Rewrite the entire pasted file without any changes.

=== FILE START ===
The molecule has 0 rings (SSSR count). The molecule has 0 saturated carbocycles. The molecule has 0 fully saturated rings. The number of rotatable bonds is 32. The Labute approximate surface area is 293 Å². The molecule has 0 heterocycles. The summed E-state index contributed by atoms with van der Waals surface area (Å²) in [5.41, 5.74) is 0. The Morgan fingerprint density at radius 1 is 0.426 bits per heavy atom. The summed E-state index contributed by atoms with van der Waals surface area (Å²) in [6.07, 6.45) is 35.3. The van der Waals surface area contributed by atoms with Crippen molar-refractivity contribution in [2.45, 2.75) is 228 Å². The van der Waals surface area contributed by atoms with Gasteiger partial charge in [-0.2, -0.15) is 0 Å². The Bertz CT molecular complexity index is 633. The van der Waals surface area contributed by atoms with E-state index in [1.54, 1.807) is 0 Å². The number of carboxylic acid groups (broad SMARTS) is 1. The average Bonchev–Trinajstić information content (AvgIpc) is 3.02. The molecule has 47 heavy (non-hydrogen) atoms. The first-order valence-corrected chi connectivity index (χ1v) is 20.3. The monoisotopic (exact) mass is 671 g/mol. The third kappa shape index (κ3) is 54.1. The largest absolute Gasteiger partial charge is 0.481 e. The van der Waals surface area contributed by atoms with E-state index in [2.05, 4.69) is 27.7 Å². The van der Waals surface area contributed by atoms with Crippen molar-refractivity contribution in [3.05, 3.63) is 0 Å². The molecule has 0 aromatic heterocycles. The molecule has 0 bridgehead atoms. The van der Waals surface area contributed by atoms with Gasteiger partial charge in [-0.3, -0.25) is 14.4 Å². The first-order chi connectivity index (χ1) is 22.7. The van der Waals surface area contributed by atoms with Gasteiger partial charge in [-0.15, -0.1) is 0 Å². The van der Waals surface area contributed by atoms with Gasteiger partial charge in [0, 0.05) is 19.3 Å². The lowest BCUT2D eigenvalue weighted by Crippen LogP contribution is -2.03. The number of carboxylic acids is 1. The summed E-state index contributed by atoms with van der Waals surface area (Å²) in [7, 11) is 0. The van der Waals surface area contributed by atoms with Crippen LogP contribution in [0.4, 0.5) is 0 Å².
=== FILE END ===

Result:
The molecule has 0 rings (SSSR count). The molecule has 0 saturated carbocycles. The molecule has 0 fully saturated rings. The number of rotatable bonds is 32. The Labute approximate surface area is 293 Å². The molecule has 0 heterocycles. The summed E-state index contributed by atoms with van der Waals surface area (Å²) in [5.41, 5.74) is 0. The Morgan fingerprint density at radius 1 is 0.426 bits per heavy atom. The summed E-state index contributed by atoms with van der Waals surface area (Å²) in [6.07, 6.45) is 35.3. The van der Waals surface area contributed by atoms with Crippen molar-refractivity contribution in [2.45, 2.75) is 228 Å². The van der Waals surface area contributed by atoms with Gasteiger partial charge in [-0.2, -0.15) is 0 Å². The Bertz CT molecular complexity index is 633. The van der Waals surface area contributed by atoms with E-state index in [1.54, 1.807) is 0 Å². The number of carboxylic acid groups (broad SMARTS) is 1. The average Bonchev–Trinajstić information content (AvgIpc) is 3.02. The molecule has 47 heavy (non-hydrogen) atoms. The first-order valence-corrected chi connectivity index (χ1v) is 20.3. The monoisotopic (exact) mass is 671 g/mol. The third kappa shape index (κ3) is 54.1. The largest absolute Gasteiger partial charge is 0.481 e. The van der Waals surface area contributed by atoms with E-state index in [2.05, 4.69) is 27.7 Å². The van der Waals surface area contributed by atoms with Crippen molar-refractivity contribution in [3.05, 3.63) is 0 Å². The molecule has 0 aromatic heterocycles. The molecule has 0 bridgehead atoms. The van der Waals surface area contributed by atoms with Gasteiger partial charge in [-0.3, -0.25) is 14.4 Å². The first-order chi connectivity index (χ1) is 22.7. The van der Waals surface area contributed by atoms with Gasteiger partial charge in [-0.15, -0.1) is 0 Å². The van der Waals surface area contributed by atoms with Gasteiger partial charge in [0, 0.05) is 19.3 Å². The lowest BCUT2D eigenvalue weighted by Crippen LogP contribution is -2.03. The number of carboxylic acids is 1. The summed E-state index contributed by atoms with van der Waals surface area (Å²) in [7, 11) is 0. The van der Waals surface area contributed by atoms with Crippen LogP contribution in [0.4, 0.5) is 0 Å².